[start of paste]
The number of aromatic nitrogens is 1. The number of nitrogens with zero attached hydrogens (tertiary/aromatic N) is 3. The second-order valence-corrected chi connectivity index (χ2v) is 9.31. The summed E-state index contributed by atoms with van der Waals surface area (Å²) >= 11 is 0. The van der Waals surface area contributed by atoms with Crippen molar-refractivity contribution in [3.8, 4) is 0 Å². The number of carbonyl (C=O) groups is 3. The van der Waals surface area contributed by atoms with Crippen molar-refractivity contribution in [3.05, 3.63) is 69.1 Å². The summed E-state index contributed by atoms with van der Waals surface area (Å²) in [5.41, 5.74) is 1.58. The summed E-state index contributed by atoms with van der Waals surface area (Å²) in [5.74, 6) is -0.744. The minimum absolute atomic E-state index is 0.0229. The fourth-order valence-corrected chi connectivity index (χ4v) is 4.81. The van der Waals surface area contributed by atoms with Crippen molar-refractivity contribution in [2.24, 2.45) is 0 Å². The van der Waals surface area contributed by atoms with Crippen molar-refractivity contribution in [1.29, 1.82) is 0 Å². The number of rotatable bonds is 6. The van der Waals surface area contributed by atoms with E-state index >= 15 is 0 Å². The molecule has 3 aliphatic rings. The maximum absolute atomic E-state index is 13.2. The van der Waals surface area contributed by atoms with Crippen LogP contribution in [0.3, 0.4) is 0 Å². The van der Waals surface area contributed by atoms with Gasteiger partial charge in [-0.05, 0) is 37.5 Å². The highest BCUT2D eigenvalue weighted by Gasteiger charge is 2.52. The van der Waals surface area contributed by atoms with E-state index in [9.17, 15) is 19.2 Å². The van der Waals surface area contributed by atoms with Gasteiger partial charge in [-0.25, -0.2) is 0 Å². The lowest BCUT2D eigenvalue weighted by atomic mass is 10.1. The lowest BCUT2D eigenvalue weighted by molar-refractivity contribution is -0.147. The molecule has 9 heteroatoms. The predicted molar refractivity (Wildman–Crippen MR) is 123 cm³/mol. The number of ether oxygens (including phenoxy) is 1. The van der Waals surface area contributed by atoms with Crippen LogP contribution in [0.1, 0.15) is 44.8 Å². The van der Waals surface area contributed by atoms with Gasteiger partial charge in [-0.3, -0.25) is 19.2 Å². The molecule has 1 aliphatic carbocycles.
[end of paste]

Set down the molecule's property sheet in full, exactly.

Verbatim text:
The number of aromatic nitrogens is 1. The number of nitrogens with zero attached hydrogens (tertiary/aromatic N) is 3. The second-order valence-corrected chi connectivity index (χ2v) is 9.31. The summed E-state index contributed by atoms with van der Waals surface area (Å²) >= 11 is 0. The van der Waals surface area contributed by atoms with Crippen molar-refractivity contribution in [3.8, 4) is 0 Å². The number of carbonyl (C=O) groups is 3. The van der Waals surface area contributed by atoms with Crippen molar-refractivity contribution in [3.05, 3.63) is 69.1 Å². The summed E-state index contributed by atoms with van der Waals surface area (Å²) in [5.41, 5.74) is 1.58. The summed E-state index contributed by atoms with van der Waals surface area (Å²) in [5.74, 6) is -0.744. The minimum absolute atomic E-state index is 0.0229. The fourth-order valence-corrected chi connectivity index (χ4v) is 4.81. The van der Waals surface area contributed by atoms with Crippen molar-refractivity contribution in [2.24, 2.45) is 0 Å². The van der Waals surface area contributed by atoms with Crippen molar-refractivity contribution in [1.29, 1.82) is 0 Å². The number of rotatable bonds is 6. The van der Waals surface area contributed by atoms with E-state index >= 15 is 0 Å². The molecule has 3 aliphatic rings. The maximum absolute atomic E-state index is 13.2. The van der Waals surface area contributed by atoms with Crippen LogP contribution in [0.3, 0.4) is 0 Å². The van der Waals surface area contributed by atoms with Gasteiger partial charge in [-0.05, 0) is 37.5 Å². The highest BCUT2D eigenvalue weighted by Gasteiger charge is 2.52. The van der Waals surface area contributed by atoms with E-state index in [9.17, 15) is 19.2 Å². The van der Waals surface area contributed by atoms with Gasteiger partial charge in [-0.25, -0.2) is 0 Å². The lowest BCUT2D eigenvalue weighted by atomic mass is 10.1. The lowest BCUT2D eigenvalue weighted by molar-refractivity contribution is -0.147. The molecule has 9 heteroatoms. The predicted molar refractivity (Wildman–Crippen MR) is 123 cm³/mol. The number of ether oxygens (including phenoxy) is 1. The van der Waals surface area contributed by atoms with Crippen LogP contribution in [0.1, 0.15) is 44.8 Å². The van der Waals surface area contributed by atoms with Gasteiger partial charge in [-0.3, -0.25) is 19.2 Å². The molecule has 1 aliphatic carbocycles.